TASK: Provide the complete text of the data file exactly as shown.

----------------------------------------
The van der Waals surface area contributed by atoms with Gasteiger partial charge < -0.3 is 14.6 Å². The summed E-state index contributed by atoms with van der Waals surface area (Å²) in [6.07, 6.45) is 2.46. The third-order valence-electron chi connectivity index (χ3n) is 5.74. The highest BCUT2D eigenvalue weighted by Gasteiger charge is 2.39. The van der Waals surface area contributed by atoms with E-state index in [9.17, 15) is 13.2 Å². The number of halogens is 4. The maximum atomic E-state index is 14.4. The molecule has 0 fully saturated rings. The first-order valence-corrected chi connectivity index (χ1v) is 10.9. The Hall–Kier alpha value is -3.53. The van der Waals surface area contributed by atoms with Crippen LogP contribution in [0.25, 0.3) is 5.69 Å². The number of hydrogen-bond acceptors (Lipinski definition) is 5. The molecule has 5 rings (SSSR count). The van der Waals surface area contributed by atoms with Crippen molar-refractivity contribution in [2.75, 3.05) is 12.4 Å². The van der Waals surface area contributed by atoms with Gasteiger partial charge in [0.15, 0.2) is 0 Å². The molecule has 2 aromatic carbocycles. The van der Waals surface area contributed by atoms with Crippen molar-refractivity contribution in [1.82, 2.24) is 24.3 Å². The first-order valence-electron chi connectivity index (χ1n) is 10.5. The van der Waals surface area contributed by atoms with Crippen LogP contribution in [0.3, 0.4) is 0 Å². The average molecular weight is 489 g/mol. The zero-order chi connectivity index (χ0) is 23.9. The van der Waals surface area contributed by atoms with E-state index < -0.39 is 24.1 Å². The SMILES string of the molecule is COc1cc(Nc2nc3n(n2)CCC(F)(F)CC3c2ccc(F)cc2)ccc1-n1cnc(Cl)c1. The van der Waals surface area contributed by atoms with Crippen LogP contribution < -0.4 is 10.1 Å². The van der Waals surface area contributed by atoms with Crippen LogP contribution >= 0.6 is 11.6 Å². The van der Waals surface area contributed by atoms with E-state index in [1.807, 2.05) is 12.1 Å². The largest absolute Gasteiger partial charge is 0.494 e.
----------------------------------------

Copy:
The van der Waals surface area contributed by atoms with Gasteiger partial charge < -0.3 is 14.6 Å². The summed E-state index contributed by atoms with van der Waals surface area (Å²) in [6.07, 6.45) is 2.46. The third-order valence-electron chi connectivity index (χ3n) is 5.74. The highest BCUT2D eigenvalue weighted by Gasteiger charge is 2.39. The van der Waals surface area contributed by atoms with E-state index in [9.17, 15) is 13.2 Å². The number of halogens is 4. The maximum atomic E-state index is 14.4. The molecule has 0 fully saturated rings. The first-order valence-corrected chi connectivity index (χ1v) is 10.9. The Hall–Kier alpha value is -3.53. The van der Waals surface area contributed by atoms with Crippen LogP contribution in [0.25, 0.3) is 5.69 Å². The number of hydrogen-bond acceptors (Lipinski definition) is 5. The molecule has 5 rings (SSSR count). The van der Waals surface area contributed by atoms with Crippen molar-refractivity contribution in [2.75, 3.05) is 12.4 Å². The van der Waals surface area contributed by atoms with Gasteiger partial charge in [0.15, 0.2) is 0 Å². The molecule has 2 aromatic carbocycles. The van der Waals surface area contributed by atoms with Crippen molar-refractivity contribution in [1.82, 2.24) is 24.3 Å². The first-order valence-electron chi connectivity index (χ1n) is 10.5. The van der Waals surface area contributed by atoms with Crippen LogP contribution in [0.3, 0.4) is 0 Å². The average molecular weight is 489 g/mol. The zero-order chi connectivity index (χ0) is 23.9. The van der Waals surface area contributed by atoms with E-state index < -0.39 is 24.1 Å². The SMILES string of the molecule is COc1cc(Nc2nc3n(n2)CCC(F)(F)CC3c2ccc(F)cc2)ccc1-n1cnc(Cl)c1. The van der Waals surface area contributed by atoms with Crippen LogP contribution < -0.4 is 10.1 Å². The van der Waals surface area contributed by atoms with Crippen LogP contribution >= 0.6 is 11.6 Å². The van der Waals surface area contributed by atoms with E-state index in [1.807, 2.05) is 12.1 Å². The largest absolute Gasteiger partial charge is 0.494 e.